• Active Directory domain controllers installed in Azure and synchronized with your on-premises AD environment and the AAD tenant
  • When using Azure Files Services for vDisk storage, premium storage or Azure NetApp Services is required and must be in the same region as the PVS server.

  • SQL Server or SQL Server Express VM is required. Currently, using any authentication method except Windows Integrated Authentication or using an Azure SQL database is not supported.

  • The Golden VM must have same disk and vGPU configurations.

  • Set up a virtual network for streaming to targets and peer that network with the network used for the VM communication to Active Directory. Use the AD Domain Controller IP addresses for DNS servers.

  • The PVS Server VM must have at least one vNIC on each virtual network where targets reside. The PVS server should also have at least 2 vCPUs and 8 GiB of memory.

What are the best practices for Image Management in Azure?

  • Always make a copy or snapshot of your golden image and use the copy or snapshot for machine catalog images. This practice allows for easy image updates and provides protection against image corruption.

  • Point existing image-based machines (PVS and MCS) to the cloud connectors by modifying the ListOfDDCs registry key on the golden images. The registry key can be found at HKLM\Software\Citrix\VirtualDeliveryAgent. After modifying the registry key, take a snapshot of the image. Update the machine catalog with the new snapshot when ready for the images to register with Citrix Cloud.

  • Use the Citrix Group Policy (Computer Configuration > Citrix Policies > Controllers) to point the other Citrix workload servers to the FQDN of the cloud connector and set the Enable auto update of Controllers to “allowed”.

  • Use Managed disks for the golden images, unless you are using App Layering.

  • Be sure to keep copies of golden images is different regions.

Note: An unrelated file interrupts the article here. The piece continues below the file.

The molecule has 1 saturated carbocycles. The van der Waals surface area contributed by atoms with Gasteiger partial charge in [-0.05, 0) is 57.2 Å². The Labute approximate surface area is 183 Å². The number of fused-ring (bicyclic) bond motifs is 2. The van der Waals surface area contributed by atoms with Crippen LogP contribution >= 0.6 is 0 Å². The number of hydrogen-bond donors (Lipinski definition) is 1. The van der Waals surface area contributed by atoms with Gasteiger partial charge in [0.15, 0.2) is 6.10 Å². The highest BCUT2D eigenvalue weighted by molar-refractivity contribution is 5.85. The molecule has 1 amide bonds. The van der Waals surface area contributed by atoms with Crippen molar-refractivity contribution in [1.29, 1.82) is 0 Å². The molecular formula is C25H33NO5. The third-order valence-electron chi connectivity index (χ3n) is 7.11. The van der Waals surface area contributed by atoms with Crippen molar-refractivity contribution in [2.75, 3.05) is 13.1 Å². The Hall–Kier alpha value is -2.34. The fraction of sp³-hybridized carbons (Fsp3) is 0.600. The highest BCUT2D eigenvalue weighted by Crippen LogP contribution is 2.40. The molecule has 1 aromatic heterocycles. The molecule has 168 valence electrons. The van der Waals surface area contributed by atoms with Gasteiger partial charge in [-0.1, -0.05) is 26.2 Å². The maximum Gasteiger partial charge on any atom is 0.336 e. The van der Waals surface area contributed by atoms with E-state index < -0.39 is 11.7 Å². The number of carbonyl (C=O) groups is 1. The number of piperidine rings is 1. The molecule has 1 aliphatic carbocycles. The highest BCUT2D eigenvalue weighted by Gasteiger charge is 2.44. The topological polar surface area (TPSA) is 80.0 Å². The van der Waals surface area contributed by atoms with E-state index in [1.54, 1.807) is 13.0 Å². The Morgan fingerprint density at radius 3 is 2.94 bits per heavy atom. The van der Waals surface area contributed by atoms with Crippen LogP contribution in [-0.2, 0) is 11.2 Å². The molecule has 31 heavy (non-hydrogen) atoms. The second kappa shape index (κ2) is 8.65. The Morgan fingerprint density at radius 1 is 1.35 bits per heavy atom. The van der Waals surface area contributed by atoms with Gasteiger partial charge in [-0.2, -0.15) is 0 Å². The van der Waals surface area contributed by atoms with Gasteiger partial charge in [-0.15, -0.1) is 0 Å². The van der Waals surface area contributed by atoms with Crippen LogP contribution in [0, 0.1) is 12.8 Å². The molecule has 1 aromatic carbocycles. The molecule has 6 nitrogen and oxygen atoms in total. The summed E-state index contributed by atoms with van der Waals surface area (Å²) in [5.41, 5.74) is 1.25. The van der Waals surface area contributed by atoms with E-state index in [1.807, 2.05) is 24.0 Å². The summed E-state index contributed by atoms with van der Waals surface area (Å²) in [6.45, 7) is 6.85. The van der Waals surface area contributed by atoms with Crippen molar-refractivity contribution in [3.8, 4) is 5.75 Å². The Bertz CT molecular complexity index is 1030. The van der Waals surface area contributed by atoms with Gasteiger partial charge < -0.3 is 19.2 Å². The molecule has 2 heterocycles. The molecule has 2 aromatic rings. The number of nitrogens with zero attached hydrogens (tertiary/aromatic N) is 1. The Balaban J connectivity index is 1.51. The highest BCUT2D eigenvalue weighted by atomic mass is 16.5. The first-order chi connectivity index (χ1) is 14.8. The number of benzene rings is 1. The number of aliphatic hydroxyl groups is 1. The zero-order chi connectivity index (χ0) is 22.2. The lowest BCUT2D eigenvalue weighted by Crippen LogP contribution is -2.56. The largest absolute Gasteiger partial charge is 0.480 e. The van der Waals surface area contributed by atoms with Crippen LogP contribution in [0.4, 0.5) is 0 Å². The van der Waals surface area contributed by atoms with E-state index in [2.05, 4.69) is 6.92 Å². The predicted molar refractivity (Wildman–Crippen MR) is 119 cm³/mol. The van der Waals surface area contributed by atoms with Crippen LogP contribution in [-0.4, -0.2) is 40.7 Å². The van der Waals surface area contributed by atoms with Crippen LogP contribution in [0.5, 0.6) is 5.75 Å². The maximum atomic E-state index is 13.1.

• Automate the build of the Golden Image

    • PowerShell SDKs can be used for full automation of the Golden Image build
      • PowerShell v5.x
      • Azure PowerShell Module
      • Citrix Cloud Remote PowerShell SDK
    • Use Azure PowerShell to do the following:
      • Create a new Azure VM
      • Configure the Windows Firewall
      • Remove the Azure Public IP address (if present)
      • Automate domain join
      • Automate software installs such as the VDA
      • Seal the image
        • Reset Log files
        • Reset Office Licensing
        • Clear GPO cache
        • Remove user profiles used for build process
      • Copy golden image to business continuity region
    • Install any other software manually that cannot be automated.
    • Use the Citrix Cloud Remote PowerShell SDK to do the following:
      • Update the Machine Catalog
    • Do not store passwords unencrypted in any scripts or change any stored passwords (such as the local admin password) immediately after building.

Should I do anything different from on-premises when managing MCS images in Azure?

  • Use the Azure shared image gallery for storing MCS images to reduce the time required to create and hydrate the OS disks and improves application performance.

How do I manage images across geographic regions?

  • Use Azure shared image gallery to provide multiple replicas in different regions.

How do I enable MCSIO in Azure?

  • MCSIO can be enabled on MCS catalogs in Azure by using PowerShell to create a new Provisioning Scheme and Catalog
    • Use VDA version 7.15 or later for best results since not all earlier versions are supported.
    • Do not forget to pre-create a Resource group in Azure for the MCS catalog.
    • Install Citrix Remote PowerShell SDK to access Citrix Cloud configurations.
    • In Azure, the write-back cache is stored on non-persistent media.

Automate the cloud! Citrix + Azure + MCS + PowerShell

Citrix Provisioning on Azure

Enable persist write back cache for MCS pooled catalog in Azure

Image Portability Service

Microsoft Azure Resource Manager virtualization environments

SDKs and APIs

Design Decision: Image Management